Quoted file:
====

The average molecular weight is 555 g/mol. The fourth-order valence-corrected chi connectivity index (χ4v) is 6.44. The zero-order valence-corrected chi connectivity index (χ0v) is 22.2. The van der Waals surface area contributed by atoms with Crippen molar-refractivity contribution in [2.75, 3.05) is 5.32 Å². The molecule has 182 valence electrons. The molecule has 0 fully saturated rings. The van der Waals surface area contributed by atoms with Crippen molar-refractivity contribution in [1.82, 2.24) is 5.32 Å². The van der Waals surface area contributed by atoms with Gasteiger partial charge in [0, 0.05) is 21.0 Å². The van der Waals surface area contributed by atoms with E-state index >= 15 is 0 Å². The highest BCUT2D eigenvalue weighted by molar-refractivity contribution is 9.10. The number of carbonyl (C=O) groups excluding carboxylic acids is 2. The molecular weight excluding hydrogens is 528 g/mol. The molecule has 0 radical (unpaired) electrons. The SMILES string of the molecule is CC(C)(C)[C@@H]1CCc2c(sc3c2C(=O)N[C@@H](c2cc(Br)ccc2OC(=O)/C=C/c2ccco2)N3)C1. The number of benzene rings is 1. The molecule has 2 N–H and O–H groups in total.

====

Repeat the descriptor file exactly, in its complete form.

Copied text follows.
The average molecular weight is 555 g/mol. The fourth-order valence-corrected chi connectivity index (χ4v) is 6.44. The zero-order valence-corrected chi connectivity index (χ0v) is 22.2. The van der Waals surface area contributed by atoms with Crippen molar-refractivity contribution in [2.75, 3.05) is 5.32 Å². The molecule has 182 valence electrons. The molecule has 0 fully saturated rings. The van der Waals surface area contributed by atoms with Crippen molar-refractivity contribution in [1.82, 2.24) is 5.32 Å². The van der Waals surface area contributed by atoms with Gasteiger partial charge in [0, 0.05) is 21.0 Å². The van der Waals surface area contributed by atoms with E-state index >= 15 is 0 Å². The highest BCUT2D eigenvalue weighted by molar-refractivity contribution is 9.10. The number of carbonyl (C=O) groups excluding carboxylic acids is 2. The molecular weight excluding hydrogens is 528 g/mol. The molecule has 0 radical (unpaired) electrons. The SMILES string of the molecule is CC(C)(C)[C@@H]1CCc2c(sc3c2C(=O)N[C@@H](c2cc(Br)ccc2OC(=O)/C=C/c2ccco2)N3)C1. The number of benzene rings is 1. The molecule has 2 N–H and O–H groups in total.